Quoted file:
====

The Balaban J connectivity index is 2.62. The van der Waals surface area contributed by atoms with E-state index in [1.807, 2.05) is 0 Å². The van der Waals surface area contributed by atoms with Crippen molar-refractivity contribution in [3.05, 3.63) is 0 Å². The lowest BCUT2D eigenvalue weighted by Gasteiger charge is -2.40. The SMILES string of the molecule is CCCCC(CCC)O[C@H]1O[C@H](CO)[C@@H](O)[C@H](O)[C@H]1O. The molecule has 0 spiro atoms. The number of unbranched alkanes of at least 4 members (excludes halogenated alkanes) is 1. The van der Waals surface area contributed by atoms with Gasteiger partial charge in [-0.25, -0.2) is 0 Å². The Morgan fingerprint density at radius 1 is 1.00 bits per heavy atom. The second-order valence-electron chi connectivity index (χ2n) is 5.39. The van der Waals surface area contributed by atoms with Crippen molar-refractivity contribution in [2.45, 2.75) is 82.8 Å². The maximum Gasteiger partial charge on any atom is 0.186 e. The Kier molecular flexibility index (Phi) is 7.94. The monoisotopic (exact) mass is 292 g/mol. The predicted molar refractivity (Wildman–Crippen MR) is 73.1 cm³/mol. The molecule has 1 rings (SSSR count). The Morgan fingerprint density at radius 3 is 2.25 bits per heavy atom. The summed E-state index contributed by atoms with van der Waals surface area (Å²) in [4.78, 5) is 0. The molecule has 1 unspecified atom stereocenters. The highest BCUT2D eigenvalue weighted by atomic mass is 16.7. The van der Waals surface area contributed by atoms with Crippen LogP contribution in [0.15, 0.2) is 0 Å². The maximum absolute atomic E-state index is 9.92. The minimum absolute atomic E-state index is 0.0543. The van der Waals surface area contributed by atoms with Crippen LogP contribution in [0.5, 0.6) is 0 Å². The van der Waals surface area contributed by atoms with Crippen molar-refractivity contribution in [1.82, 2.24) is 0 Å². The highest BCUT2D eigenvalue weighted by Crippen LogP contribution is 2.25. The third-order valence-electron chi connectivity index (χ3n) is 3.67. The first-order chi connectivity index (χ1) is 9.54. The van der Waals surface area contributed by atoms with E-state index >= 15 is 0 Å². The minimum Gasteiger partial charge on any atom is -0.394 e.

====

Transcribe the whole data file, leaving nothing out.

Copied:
The Balaban J connectivity index is 2.62. The van der Waals surface area contributed by atoms with E-state index in [1.807, 2.05) is 0 Å². The van der Waals surface area contributed by atoms with Crippen molar-refractivity contribution in [3.05, 3.63) is 0 Å². The lowest BCUT2D eigenvalue weighted by Gasteiger charge is -2.40. The SMILES string of the molecule is CCCCC(CCC)O[C@H]1O[C@H](CO)[C@@H](O)[C@H](O)[C@H]1O. The molecule has 0 spiro atoms. The number of unbranched alkanes of at least 4 members (excludes halogenated alkanes) is 1. The van der Waals surface area contributed by atoms with Gasteiger partial charge in [-0.25, -0.2) is 0 Å². The Morgan fingerprint density at radius 1 is 1.00 bits per heavy atom. The second-order valence-electron chi connectivity index (χ2n) is 5.39. The van der Waals surface area contributed by atoms with Crippen molar-refractivity contribution in [2.45, 2.75) is 82.8 Å². The maximum Gasteiger partial charge on any atom is 0.186 e. The Kier molecular flexibility index (Phi) is 7.94. The monoisotopic (exact) mass is 292 g/mol. The predicted molar refractivity (Wildman–Crippen MR) is 73.1 cm³/mol. The molecule has 1 rings (SSSR count). The Morgan fingerprint density at radius 3 is 2.25 bits per heavy atom. The summed E-state index contributed by atoms with van der Waals surface area (Å²) in [4.78, 5) is 0. The molecule has 1 unspecified atom stereocenters. The highest BCUT2D eigenvalue weighted by atomic mass is 16.7. The van der Waals surface area contributed by atoms with Crippen LogP contribution in [0.15, 0.2) is 0 Å². The maximum absolute atomic E-state index is 9.92. The minimum absolute atomic E-state index is 0.0543. The van der Waals surface area contributed by atoms with Crippen LogP contribution in [0.5, 0.6) is 0 Å². The van der Waals surface area contributed by atoms with Crippen molar-refractivity contribution in [1.82, 2.24) is 0 Å². The highest BCUT2D eigenvalue weighted by Crippen LogP contribution is 2.25. The third-order valence-electron chi connectivity index (χ3n) is 3.67. The first-order chi connectivity index (χ1) is 9.54. The van der Waals surface area contributed by atoms with E-state index >= 15 is 0 Å². The minimum Gasteiger partial charge on any atom is -0.394 e.